The improved accuracy can also be noticed in the combus-

objective is to characterize the cylinder to cylinder pressure

tion metrics. As shown in Figure 7, the augmented estimator

imbalances that result from the distribution of air and EGR

leads to a considerably improved prediction of the engine

to the engine cylinders, with applications to cylinder-by-

IMEP. Furthermore, a slight improvement in the prediction

cylinder closed-loop combustion control.

of the cylinder peak pressure can also be observed, as a

consequence of a better prediction of the cylinder pressure A sliding mode observer was initially designed based on

trace during the early portion of the compression stroke. a simple model characterizing the instantaneous indicated

torque and crankshaft dynamics of a multi-cylinder Diesel

VI. C ONCLUSIONS engine during the closed-valve portion of the engine cycle. To

This paper describes the preliminary results of a model- improve the estimator accuracy when two cylinder pressure

based estimation methodology to reconstruct the individual traces overlap, the sliding mode observer was augmented

995

with an additional state that represents the effects of the [17] Shiao, Y., and Moskwa, J., 1995. Cylinder Pressure and Combustion

preceding cylinder. This allowed the estimator to provide the Heat Release Estimation for SI Engine Diagnostics Using Nonlinear

Sliding Observers. IEEE Transactions on Control Systems Technol-

pressure traces of the engine during an entire cycle. ogy, 3, pp. 7078.

The estimator was validated against experimental data. [18] Moro, D., Cavina, N., and Ponti, F., 2002. In-cylinder pressure recon-

The results, in terms of cylinder pressure traces reconstruc- struction based on instantaneous engine speed signal. Transactions

of the ASME, 123, pp. 220225.

tion and calculated combustion metrics, show that the design

is sufciently accurate and robust to disturbances in the

measured signals. In particular, the augmented estimator was

able to remove the effect of the overlap to obtain an accurate

pressure trace, which leads to an improved estimation of the

pressure and IMEP during the entire engine cycle.

VII. ACKNOWLEDGEMENTS

The authors are grateful to General Motors Corporation,

particularly to Dr. Y-Y Wang, for providing support to the

work presented in this paper.

R EFERENCES

[1] Guzzella, L., and Amstutz, A., 1998. Control of Diesel Engine.

IEEE Control Systems Magazine, 18, pp. 5371.

[2] Maringanti, R., Midlam-Mohler, S., Fang, M., Chiara, F., and Canova,

M., 2009. Set-Point Generation Using Kernel-Based Methods for

Closed-Loop Combustion Control of a CIDI Engine. Proceedings of

the 2009 Dynamic System and Control Conference.

[3] Fang, M., Midlam-Mohler, S., Maringanti, R., Chiara, F., and Canova,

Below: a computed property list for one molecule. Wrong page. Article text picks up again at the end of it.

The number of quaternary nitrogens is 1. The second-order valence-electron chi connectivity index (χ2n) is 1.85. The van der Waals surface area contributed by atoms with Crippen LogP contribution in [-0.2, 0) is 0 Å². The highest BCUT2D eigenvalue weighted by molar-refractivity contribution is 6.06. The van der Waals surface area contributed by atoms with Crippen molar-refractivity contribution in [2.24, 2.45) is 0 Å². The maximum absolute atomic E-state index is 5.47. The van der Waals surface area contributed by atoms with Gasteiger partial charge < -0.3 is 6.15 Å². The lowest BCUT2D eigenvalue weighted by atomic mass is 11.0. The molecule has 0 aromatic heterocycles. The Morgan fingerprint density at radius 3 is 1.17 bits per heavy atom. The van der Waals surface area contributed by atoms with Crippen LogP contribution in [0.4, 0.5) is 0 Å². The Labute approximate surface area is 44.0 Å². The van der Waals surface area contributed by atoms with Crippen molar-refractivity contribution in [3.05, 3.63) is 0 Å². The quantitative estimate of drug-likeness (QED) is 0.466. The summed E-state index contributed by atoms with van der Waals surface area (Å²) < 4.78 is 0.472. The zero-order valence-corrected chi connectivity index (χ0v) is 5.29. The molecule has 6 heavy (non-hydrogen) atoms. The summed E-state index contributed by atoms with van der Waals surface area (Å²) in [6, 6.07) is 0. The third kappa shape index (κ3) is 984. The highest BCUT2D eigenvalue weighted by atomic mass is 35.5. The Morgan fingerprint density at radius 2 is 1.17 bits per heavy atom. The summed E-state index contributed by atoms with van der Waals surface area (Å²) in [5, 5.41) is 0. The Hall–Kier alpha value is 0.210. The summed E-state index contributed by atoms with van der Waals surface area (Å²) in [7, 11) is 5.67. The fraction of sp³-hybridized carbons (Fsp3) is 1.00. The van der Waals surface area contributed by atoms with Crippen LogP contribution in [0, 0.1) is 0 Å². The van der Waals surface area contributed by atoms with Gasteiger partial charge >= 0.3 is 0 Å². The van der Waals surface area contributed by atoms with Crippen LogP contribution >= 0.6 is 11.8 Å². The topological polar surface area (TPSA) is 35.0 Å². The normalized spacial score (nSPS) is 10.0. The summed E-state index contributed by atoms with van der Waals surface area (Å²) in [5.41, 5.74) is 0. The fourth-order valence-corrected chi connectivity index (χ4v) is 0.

M., 2009. Optimal Performance of Cylinder-by-Cylinder and Fuel

Bank Controllers for a CIDI Engine. Proceedings of Dynamic Systems

and Control Conference.

[4] Powell, J., 1993. Engine Control Using Cylinder Pressure: Past,

Present, and Future. Journal of Dynamic Systems, Measurement, and

Control, 115, pp. 343350.

[5] Al-Durra, A., Canova, M., and Yurkovich, S., 2011. A Model-

Based Methodology for On-Line Estimation of Diesel Engine Cylinder

Pressure. J. Dyn. Sys., Meas., Control 133, 031005.

[6] Rizzoni, G., 1989. Estimate of Indicated Torque from Crankshaft

Speed Fluctuations: A Model for the Dynamics of the IC Engine.

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Estimation of Indicated Torque for IC Engines Using Sliding-Mode

Observers. Control Engineering Practice, 5(8), pp. 11231129.

[8] Chen, S., and Moskwa, J., 1997. Application of Nonlinear Sliding-

Mode Observers for Cylinder Pressure Reconstruction. Control

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[9] Connolly, F., and Rizzoni, G., 1994. Real Time Estimation of Engine

Torque for the Detection of Engine Misres. Journal of Dynamic

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[10] Lee, D., and Rizzoni, G., 1995. Detection of Partial Misre in IC

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[11] Guezennec, Y., and Gyan, P., 1999. A Novel Approach to Real-Time

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[12] Haskara, I., and Mianzo, L., 2001. Real-Time Cylinder Pressure

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[14] Ponti, F., Serra, G., and Siviero, C., 2004. A Phenomenological

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[15] Canova, M., Guezennec, Y., and Yurkovich, S., 2009. On the Control

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996